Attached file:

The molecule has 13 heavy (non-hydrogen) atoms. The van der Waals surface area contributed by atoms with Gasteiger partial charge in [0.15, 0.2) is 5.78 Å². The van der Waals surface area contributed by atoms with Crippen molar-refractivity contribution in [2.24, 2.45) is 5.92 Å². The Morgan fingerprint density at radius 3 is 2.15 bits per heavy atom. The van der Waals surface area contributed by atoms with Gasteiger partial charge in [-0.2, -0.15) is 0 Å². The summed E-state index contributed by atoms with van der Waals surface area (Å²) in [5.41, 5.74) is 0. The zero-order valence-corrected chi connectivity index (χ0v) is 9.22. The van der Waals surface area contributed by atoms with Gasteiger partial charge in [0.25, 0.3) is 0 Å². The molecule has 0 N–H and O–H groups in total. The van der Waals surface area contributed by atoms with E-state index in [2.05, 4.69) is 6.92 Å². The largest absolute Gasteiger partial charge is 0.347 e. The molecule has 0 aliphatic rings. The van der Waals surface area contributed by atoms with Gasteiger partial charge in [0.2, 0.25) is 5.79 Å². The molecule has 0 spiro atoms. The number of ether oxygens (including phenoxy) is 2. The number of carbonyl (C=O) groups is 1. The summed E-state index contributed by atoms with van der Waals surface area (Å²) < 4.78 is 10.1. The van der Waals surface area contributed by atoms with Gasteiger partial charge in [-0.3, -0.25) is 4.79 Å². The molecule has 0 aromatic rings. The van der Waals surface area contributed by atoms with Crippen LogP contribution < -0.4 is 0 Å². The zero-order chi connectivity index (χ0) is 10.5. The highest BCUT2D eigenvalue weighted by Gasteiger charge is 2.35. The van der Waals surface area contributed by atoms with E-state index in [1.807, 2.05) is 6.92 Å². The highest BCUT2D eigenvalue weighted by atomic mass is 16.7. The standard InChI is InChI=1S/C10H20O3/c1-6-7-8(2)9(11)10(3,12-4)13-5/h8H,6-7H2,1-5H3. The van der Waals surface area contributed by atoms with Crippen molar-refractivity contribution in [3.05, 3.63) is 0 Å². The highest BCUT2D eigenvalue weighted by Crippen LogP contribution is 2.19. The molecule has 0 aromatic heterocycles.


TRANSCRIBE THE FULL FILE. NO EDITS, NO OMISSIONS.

The molecule has 13 heavy (non-hydrogen) atoms. The van der Waals surface area contributed by atoms with Gasteiger partial charge in [0.15, 0.2) is 5.78 Å². The van der Waals surface area contributed by atoms with Crippen molar-refractivity contribution in [2.24, 2.45) is 5.92 Å². The Morgan fingerprint density at radius 3 is 2.15 bits per heavy atom. The van der Waals surface area contributed by atoms with Gasteiger partial charge in [-0.2, -0.15) is 0 Å². The summed E-state index contributed by atoms with van der Waals surface area (Å²) in [5.41, 5.74) is 0. The zero-order valence-corrected chi connectivity index (χ0v) is 9.22. The van der Waals surface area contributed by atoms with Gasteiger partial charge in [0.25, 0.3) is 0 Å². The molecule has 0 N–H and O–H groups in total. The van der Waals surface area contributed by atoms with E-state index in [2.05, 4.69) is 6.92 Å². The largest absolute Gasteiger partial charge is 0.347 e. The molecule has 0 aliphatic rings. The van der Waals surface area contributed by atoms with Gasteiger partial charge in [0.2, 0.25) is 5.79 Å². The molecule has 0 spiro atoms. The number of ether oxygens (including phenoxy) is 2. The number of carbonyl (C=O) groups is 1. The summed E-state index contributed by atoms with van der Waals surface area (Å²) < 4.78 is 10.1. The van der Waals surface area contributed by atoms with Gasteiger partial charge in [-0.3, -0.25) is 4.79 Å². The molecule has 0 aromatic rings. The van der Waals surface area contributed by atoms with Crippen LogP contribution < -0.4 is 0 Å². The zero-order chi connectivity index (χ0) is 10.5. The highest BCUT2D eigenvalue weighted by Gasteiger charge is 2.35. The van der Waals surface area contributed by atoms with E-state index in [1.807, 2.05) is 6.92 Å². The highest BCUT2D eigenvalue weighted by atomic mass is 16.7. The standard InChI is InChI=1S/C10H20O3/c1-6-7-8(2)9(11)10(3,12-4)13-5/h8H,6-7H2,1-5H3. The van der Waals surface area contributed by atoms with Crippen molar-refractivity contribution in [3.05, 3.63) is 0 Å². The highest BCUT2D eigenvalue weighted by Crippen LogP contribution is 2.19. The molecule has 0 aromatic heterocycles.